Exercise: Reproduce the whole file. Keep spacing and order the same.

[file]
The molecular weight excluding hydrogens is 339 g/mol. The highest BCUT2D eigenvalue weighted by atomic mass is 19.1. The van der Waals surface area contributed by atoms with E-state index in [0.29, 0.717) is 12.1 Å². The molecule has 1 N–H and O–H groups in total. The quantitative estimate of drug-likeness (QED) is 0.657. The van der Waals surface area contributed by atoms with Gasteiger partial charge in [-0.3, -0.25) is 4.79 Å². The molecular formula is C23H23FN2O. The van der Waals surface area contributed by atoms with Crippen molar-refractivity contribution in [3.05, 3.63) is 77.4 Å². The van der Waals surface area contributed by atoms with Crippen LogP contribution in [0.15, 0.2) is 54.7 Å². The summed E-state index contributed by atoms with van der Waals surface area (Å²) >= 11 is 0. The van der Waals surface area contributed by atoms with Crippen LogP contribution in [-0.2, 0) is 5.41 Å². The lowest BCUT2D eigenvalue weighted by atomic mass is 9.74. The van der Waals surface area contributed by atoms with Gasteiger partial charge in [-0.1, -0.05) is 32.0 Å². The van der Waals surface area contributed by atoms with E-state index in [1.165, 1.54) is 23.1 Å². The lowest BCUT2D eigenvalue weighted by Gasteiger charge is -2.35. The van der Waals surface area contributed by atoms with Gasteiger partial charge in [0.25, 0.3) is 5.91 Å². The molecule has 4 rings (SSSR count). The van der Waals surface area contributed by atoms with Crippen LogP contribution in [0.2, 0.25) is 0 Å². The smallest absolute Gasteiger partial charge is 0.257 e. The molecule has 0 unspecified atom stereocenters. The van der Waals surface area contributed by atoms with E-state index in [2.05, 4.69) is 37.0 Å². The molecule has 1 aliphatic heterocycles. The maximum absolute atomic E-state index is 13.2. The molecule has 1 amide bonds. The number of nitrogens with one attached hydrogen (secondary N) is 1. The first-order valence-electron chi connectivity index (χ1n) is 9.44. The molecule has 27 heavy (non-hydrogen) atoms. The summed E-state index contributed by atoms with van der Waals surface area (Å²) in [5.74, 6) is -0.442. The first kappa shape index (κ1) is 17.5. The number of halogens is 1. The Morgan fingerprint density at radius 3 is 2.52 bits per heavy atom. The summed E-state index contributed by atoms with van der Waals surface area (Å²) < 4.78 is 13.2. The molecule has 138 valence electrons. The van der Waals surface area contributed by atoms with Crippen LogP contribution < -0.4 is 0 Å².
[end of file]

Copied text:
The molecular weight excluding hydrogens is 339 g/mol. The highest BCUT2D eigenvalue weighted by atomic mass is 19.1. The van der Waals surface area contributed by atoms with E-state index in [0.29, 0.717) is 12.1 Å². The molecule has 1 N–H and O–H groups in total. The quantitative estimate of drug-likeness (QED) is 0.657. The van der Waals surface area contributed by atoms with Gasteiger partial charge in [-0.3, -0.25) is 4.79 Å². The molecular formula is C23H23FN2O. The van der Waals surface area contributed by atoms with Crippen molar-refractivity contribution in [3.05, 3.63) is 77.4 Å². The van der Waals surface area contributed by atoms with Crippen LogP contribution in [0.15, 0.2) is 54.7 Å². The summed E-state index contributed by atoms with van der Waals surface area (Å²) >= 11 is 0. The van der Waals surface area contributed by atoms with Crippen LogP contribution in [-0.2, 0) is 5.41 Å². The lowest BCUT2D eigenvalue weighted by atomic mass is 9.74. The van der Waals surface area contributed by atoms with Gasteiger partial charge in [-0.1, -0.05) is 32.0 Å². The van der Waals surface area contributed by atoms with E-state index in [1.165, 1.54) is 23.1 Å². The lowest BCUT2D eigenvalue weighted by Gasteiger charge is -2.35. The van der Waals surface area contributed by atoms with Gasteiger partial charge in [0.25, 0.3) is 5.91 Å². The molecule has 4 rings (SSSR count). The van der Waals surface area contributed by atoms with Crippen LogP contribution in [0.2, 0.25) is 0 Å². The smallest absolute Gasteiger partial charge is 0.257 e. The molecule has 0 unspecified atom stereocenters. The van der Waals surface area contributed by atoms with E-state index in [2.05, 4.69) is 37.0 Å². The molecule has 1 aliphatic heterocycles. The maximum absolute atomic E-state index is 13.2. The molecule has 1 amide bonds. The number of nitrogens with one attached hydrogen (secondary N) is 1. The first-order valence-electron chi connectivity index (χ1n) is 9.44. The molecule has 27 heavy (non-hydrogen) atoms. The summed E-state index contributed by atoms with van der Waals surface area (Å²) in [5.74, 6) is -0.442. The first kappa shape index (κ1) is 17.5. The number of halogens is 1. The Morgan fingerprint density at radius 3 is 2.52 bits per heavy atom. The summed E-state index contributed by atoms with van der Waals surface area (Å²) < 4.78 is 13.2. The molecule has 138 valence electrons. The van der Waals surface area contributed by atoms with Crippen LogP contribution < -0.4 is 0 Å².